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were killed in riots in 2009. once one of the world's most dangerous places with 3,000 people killed in 2010. so you can there the pope continues to meet inmates at the prison in juarez, once considered the murder capital of the world. the pope with his message of forgiveness telling people they need to believe that things can change. they can't do anything about the past, but they can change their lives in the present, and they can change their future. you can see a lot of excitement amongst the inmates in the prison in juarez as they gather to hear from pope francis. now apple is refusing to comply with an u.s. judge's order to help unlock an iphone belonging to one of the people behind the san bernardino shootings last year. the fbi is investigating any possible links.
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farouk lining with his wife shot and killed 14 people. the fbi has been trying to get access to crypted data since december. apple ceo said agreeing to this order would set a precedent. well, apple security means the data on the phone will automatically be erased if an incorrect password is entered ten consecutive times. the fbi wants apple to remove the ten-time limit so it can make repeated attempts to unlock the phone. they want apple to provide software that will automatically run through the possible combinations, but apple is fiercely resisting say it will undermine the security of all of its customers. for on this we can speak to tim stevens editor at large. he's with us by skype from new york. thank you very much for speaking with us. are you surprised how verying a apple ha--vocal apple has been about this case? >> yes, absolutely.
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it's interesting to see a company ceo stepped forward so strongly against an issue like this. but this is an issue that has been bubbling beneath the surface in the tech industry for quite some time where the government has been pressuring to get companies to be more lax with their encryption. this is basically apple pushing back saying we're not going to do this and circle a back door into our devices that will allow the government to get into hour devices. this is the government asking for a specific phone. but tim cook is say going to we allow it for this phone there is nothing to prevent it from happening to any phone out there. >> how widespread is this? is apple alone in preventing government access to customer information? >> this is definitely something that is across the industry at this point. both apple and google have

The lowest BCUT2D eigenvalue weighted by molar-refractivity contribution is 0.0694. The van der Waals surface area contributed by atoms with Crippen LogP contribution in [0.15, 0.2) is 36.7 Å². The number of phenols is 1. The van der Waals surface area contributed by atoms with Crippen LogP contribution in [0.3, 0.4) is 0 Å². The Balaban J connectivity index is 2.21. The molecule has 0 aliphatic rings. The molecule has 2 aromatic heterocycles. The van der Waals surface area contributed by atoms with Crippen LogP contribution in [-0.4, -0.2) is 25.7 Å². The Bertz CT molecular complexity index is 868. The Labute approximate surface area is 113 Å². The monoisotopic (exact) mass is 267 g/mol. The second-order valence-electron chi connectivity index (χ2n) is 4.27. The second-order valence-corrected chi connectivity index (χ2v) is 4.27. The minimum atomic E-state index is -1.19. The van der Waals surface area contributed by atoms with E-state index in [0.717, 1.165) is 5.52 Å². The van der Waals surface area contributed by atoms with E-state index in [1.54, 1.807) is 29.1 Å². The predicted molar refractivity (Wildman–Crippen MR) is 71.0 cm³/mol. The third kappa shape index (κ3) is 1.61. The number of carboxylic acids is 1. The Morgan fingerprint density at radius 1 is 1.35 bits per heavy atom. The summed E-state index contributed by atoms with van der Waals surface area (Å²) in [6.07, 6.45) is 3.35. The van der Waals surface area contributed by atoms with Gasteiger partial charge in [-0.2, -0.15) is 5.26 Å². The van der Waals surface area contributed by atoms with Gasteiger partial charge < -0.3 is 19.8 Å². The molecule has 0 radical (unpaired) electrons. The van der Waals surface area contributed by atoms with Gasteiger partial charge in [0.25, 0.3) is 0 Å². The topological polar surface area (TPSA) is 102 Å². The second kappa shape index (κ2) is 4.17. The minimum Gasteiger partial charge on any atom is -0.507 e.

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encryption technology to keep themselves from being encrypted. it is the same on the device of the iphone. this is a common case in the industry, and the government is trying to get some skeleton key added to these devices to allow these items to be decrypted. they cannot be decrypted by the companies that created them that has made security advocates a little bit concerned. >> is apple's position, is it the established position in the u.s.? do we know if apple allows any other governments to see information? >> no, definitely the same case around the world. there has been some push back in other countries as well where other countries try to be more open, especially the chinese market. there is additional pressure coming from other markets from around the world. the same type of technology that is employed on this technology
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in this country as well as others. we see the same pressure coming from around the world, but this tim cook taking and escalating it to what may be the supreme court in the u.s. to make a final decision about what is required to comply with u.s. law. >> is this a sustainable position on apple's part? this is going to escalate to the supreme court itself. apple is trying to balance the interest of the long-term interests of the security of its customers. but you have here a situation where the fbi are trying to establish, trying to learn a bit more about the circumstances of a tragic shooting in san bernardino. they're trying to gain what is reasonable and legitimate information about the extent of the link between the shooters and terrorist groups. >> right. it's definitely a complicated situation. the fbi is trying to do everything they can to figure out what the motives were and what the connections are, and
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ultimately to save lives in case there was some sort of network involved in this situation. you can absolutely see why they have taken these efforts. again, this is a situation that's been bubbling just bo the surface in the tech industry, and this is tim cook drawing a line in the sand saying no, we're not going to take this step, unlock our phones and create a tool that would allow them to unlock any phone they want to. this is going up the leader. this is the same situation that microsoft and google has been faced with, the same requests in the past, and they've been interpreted in different ways depending on the judge in the case. this is tim cook saying its time for the federal government to weigh in and say exactly what the law is in this case and to clarify things. >> well, thank you very much. tim stevens, giving us your insight of what is a fascinating case and a story that will be fascinating to see how it unfolds. thank you very much. >> thank you.